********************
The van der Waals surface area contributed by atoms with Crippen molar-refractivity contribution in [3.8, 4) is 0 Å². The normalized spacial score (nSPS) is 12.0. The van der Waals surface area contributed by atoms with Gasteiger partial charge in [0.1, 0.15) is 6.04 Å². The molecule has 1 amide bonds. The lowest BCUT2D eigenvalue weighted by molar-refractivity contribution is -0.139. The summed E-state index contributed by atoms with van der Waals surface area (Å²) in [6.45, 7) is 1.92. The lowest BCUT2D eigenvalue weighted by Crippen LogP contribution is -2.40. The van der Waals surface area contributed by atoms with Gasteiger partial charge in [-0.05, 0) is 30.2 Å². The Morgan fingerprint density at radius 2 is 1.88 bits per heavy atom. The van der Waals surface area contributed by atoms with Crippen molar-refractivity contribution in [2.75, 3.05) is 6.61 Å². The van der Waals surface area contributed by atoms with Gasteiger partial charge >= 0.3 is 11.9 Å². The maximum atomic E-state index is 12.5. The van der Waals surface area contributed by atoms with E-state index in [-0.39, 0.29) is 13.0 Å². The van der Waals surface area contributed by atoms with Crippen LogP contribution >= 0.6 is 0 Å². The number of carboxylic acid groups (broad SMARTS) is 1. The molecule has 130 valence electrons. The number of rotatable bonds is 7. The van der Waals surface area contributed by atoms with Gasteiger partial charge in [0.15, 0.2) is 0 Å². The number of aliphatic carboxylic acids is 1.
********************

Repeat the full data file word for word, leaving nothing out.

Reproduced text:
The van der Waals surface area contributed by atoms with Crippen molar-refractivity contribution in [3.8, 4) is 0 Å². The normalized spacial score (nSPS) is 12.0. The van der Waals surface area contributed by atoms with Gasteiger partial charge in [0.1, 0.15) is 6.04 Å². The molecule has 1 amide bonds. The lowest BCUT2D eigenvalue weighted by molar-refractivity contribution is -0.139. The summed E-state index contributed by atoms with van der Waals surface area (Å²) in [6.45, 7) is 1.92. The lowest BCUT2D eigenvalue weighted by Crippen LogP contribution is -2.40. The van der Waals surface area contributed by atoms with Gasteiger partial charge in [-0.05, 0) is 30.2 Å². The Morgan fingerprint density at radius 2 is 1.88 bits per heavy atom. The van der Waals surface area contributed by atoms with Crippen molar-refractivity contribution in [2.75, 3.05) is 6.61 Å². The van der Waals surface area contributed by atoms with Gasteiger partial charge >= 0.3 is 11.9 Å². The maximum atomic E-state index is 12.5. The van der Waals surface area contributed by atoms with E-state index in [-0.39, 0.29) is 13.0 Å². The van der Waals surface area contributed by atoms with Crippen LogP contribution >= 0.6 is 0 Å². The number of carboxylic acid groups (broad SMARTS) is 1. The molecule has 130 valence electrons. The number of rotatable bonds is 7. The van der Waals surface area contributed by atoms with Gasteiger partial charge in [0.15, 0.2) is 0 Å². The number of aliphatic carboxylic acids is 1.